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June 16, 2009


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You will have a very hard time assessing a vehicle's value by talking to a dealer. It is in their best interest to ensure that you think your car is worth less than it actually is.

If the car is worth more than the trade in price the dealership will be absolutely the last person to tell him so, as if it is they will likely purchase it themselves and resell it for a profit. Unfortunate but a reality.

This individual's best bet would be to research online, places like autotrader to assess what similar vehicles are selling for, even go as far as to go out and take a look at them and inquire about purchasing to get a realistic price.

One thing that is almost certain is that these days there are phenomenal purchasing incentives that are unprecedented for any manufacturer, and all manufacturers want sales.

If you can afford it my suggestion is take the car back and finance a new one (or if in your research you find out that your car is worth more than its buy out value, definitely purchase it and either resell it yourself, or keep on driving.)

Also if you would like to make any inquiry about a lower buyout contact the company that LEASED the car to you, not the dealer.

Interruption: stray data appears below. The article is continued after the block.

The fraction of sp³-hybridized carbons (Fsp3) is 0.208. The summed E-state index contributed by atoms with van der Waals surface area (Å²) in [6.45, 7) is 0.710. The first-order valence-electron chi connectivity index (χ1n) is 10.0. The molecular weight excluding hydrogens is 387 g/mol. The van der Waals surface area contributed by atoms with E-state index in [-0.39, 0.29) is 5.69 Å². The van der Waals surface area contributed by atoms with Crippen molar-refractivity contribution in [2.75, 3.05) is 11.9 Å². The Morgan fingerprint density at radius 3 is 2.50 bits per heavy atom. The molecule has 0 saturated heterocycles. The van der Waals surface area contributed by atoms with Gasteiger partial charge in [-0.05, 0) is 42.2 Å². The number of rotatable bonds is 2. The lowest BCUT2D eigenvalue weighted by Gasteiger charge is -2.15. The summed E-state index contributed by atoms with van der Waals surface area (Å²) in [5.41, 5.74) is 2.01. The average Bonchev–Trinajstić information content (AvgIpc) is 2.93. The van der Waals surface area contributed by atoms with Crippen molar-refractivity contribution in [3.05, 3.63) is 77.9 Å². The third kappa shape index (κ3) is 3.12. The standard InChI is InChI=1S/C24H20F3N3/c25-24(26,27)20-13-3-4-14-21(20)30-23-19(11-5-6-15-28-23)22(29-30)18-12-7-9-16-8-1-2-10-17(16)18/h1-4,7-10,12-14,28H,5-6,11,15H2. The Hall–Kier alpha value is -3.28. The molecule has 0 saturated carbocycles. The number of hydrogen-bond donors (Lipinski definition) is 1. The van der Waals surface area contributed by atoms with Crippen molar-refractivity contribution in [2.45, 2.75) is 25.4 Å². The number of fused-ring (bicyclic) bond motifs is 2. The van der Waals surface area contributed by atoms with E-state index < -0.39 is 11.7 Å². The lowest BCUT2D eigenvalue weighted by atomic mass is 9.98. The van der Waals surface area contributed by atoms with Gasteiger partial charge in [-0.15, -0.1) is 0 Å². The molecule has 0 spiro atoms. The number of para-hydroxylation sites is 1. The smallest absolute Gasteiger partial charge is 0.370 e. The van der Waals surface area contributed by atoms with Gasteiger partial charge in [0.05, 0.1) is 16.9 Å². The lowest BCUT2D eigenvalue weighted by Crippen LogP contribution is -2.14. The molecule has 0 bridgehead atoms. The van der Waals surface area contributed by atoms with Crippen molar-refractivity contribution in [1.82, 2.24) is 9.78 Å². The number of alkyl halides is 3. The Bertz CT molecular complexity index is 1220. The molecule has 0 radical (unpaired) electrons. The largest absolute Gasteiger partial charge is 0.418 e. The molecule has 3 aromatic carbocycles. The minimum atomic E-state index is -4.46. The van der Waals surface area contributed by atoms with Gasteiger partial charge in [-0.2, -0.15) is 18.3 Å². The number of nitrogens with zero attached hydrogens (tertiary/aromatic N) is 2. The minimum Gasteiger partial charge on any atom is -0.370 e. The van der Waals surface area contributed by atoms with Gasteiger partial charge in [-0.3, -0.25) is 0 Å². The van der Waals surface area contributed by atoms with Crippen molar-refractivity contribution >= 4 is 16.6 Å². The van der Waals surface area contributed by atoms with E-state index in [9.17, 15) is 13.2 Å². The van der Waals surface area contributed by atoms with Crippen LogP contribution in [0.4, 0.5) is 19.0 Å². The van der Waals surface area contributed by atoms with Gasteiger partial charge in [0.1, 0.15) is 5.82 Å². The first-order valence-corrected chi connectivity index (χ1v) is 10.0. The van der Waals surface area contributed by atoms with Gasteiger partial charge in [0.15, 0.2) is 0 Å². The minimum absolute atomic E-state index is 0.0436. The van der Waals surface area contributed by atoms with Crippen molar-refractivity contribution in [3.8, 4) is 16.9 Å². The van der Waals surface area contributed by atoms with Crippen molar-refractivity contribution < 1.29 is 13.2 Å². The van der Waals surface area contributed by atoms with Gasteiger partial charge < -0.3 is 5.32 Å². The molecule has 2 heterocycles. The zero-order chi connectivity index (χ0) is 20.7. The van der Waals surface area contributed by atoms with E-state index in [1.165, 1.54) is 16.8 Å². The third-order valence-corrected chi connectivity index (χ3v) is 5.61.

Crash Corrigan

I think that it often depends on the car company involved. When I was in the used car business, a friend of mine was looking to get a deal on buying out his high-end SUV at the end of his lease. The manufacturer wanted $28k for it, and so he offered them $24K. They told him point blank that they did not negotiate on lease buy-outs. Fair enough, he thought, and walked away. Less than a month later, another dealer called me to ask if I'd be interested in a cheap SUV which he had purchased from the dealer auction. He was straight up and told me that he picked it up cheap for $12k and said that if I wanted it, I could have it for $13k. I made a quick phone call and sold it on for $14k, and as you've probably guessed by now, we're talking the exact same vehicle.

I'm guessing that certain car companies don't like to negotiate on buy-outs as it makes a mockery of the leasing figures, and once word gets around, could end up becoming the norm. However, in this case, the car company should have remembered an old car sales mantra: Sometimes, your first offer is the best one.

Maybe things have changed today what with the current economic climate, but as they always say: Nothing ventured, nothing gained, so you might as well try an offer.


The dealer may not end up with that leased car if the customer refuses it. Though it is true that the dealer to whom the customer returns the car get first right of refusal on any lease return, the dealer may opt not to buy this car because of many reasons - no room on the lot, slow moving car, condition, and so on. If this is the case the car is the property of the leasing company, and they will generally send it off to auction to get the most out of the sale.

Though I do agree with Rob with the incentives offered today in the market, I would look into a new car.